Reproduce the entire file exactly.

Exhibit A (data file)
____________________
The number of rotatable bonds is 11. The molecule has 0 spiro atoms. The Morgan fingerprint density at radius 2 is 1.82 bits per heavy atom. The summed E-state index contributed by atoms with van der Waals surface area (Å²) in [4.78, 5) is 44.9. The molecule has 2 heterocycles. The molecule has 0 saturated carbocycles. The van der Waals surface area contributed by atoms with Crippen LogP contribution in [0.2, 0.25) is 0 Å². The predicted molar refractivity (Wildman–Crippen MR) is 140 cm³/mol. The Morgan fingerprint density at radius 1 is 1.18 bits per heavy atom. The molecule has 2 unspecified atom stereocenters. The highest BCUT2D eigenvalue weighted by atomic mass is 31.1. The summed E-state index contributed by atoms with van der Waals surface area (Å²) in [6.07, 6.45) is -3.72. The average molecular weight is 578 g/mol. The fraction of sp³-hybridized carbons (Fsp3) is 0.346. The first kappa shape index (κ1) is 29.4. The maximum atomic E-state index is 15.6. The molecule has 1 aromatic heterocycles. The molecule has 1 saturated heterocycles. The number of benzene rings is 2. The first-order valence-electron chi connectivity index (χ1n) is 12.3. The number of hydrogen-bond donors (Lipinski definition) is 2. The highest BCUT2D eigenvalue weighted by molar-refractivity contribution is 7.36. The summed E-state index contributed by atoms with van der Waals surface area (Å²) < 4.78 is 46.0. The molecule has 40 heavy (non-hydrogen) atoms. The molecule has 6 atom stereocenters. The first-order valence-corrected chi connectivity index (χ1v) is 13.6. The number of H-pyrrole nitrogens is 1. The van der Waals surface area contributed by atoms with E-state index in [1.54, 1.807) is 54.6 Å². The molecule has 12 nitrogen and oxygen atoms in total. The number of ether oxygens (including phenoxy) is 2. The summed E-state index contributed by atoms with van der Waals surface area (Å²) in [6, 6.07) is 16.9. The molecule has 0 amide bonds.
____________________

The number of rotatable bonds is 11. The molecule has 0 spiro atoms. The Morgan fingerprint density at radius 2 is 1.82 bits per heavy atom. The summed E-state index contributed by atoms with van der Waals surface area (Å²) in [4.78, 5) is 44.9. The molecule has 2 heterocycles. The molecule has 0 saturated carbocycles. The van der Waals surface area contributed by atoms with Crippen LogP contribution in [0.2, 0.25) is 0 Å². The predicted molar refractivity (Wildman–Crippen MR) is 140 cm³/mol. The Morgan fingerprint density at radius 1 is 1.18 bits per heavy atom. The molecule has 2 unspecified atom stereocenters. The highest BCUT2D eigenvalue weighted by atomic mass is 31.1. The summed E-state index contributed by atoms with van der Waals surface area (Å²) in [6.07, 6.45) is -3.72. The average molecular weight is 578 g/mol. The fraction of sp³-hybridized carbons (Fsp3) is 0.346. The first kappa shape index (κ1) is 29.4. The maximum atomic E-state index is 15.6. The molecule has 1 aromatic heterocycles. The molecule has 1 saturated heterocycles. The number of benzene rings is 2. The first-order valence-electron chi connectivity index (χ1n) is 12.3. The number of hydrogen-bond donors (Lipinski definition) is 2. The highest BCUT2D eigenvalue weighted by molar-refractivity contribution is 7.36. The summed E-state index contributed by atoms with van der Waals surface area (Å²) < 4.78 is 46.0. The molecule has 40 heavy (non-hydrogen) atoms. The molecule has 6 atom stereocenters. The first-order valence-corrected chi connectivity index (χ1v) is 13.6. The number of H-pyrrole nitrogens is 1. The van der Waals surface area contributed by atoms with E-state index in [1.54, 1.807) is 54.6 Å². The molecule has 12 nitrogen and oxygen atoms in total. The number of ether oxygens (including phenoxy) is 2. The summed E-state index contributed by atoms with van der Waals surface area (Å²) in [6, 6.07) is 16.9. The molecule has 0 amide bonds.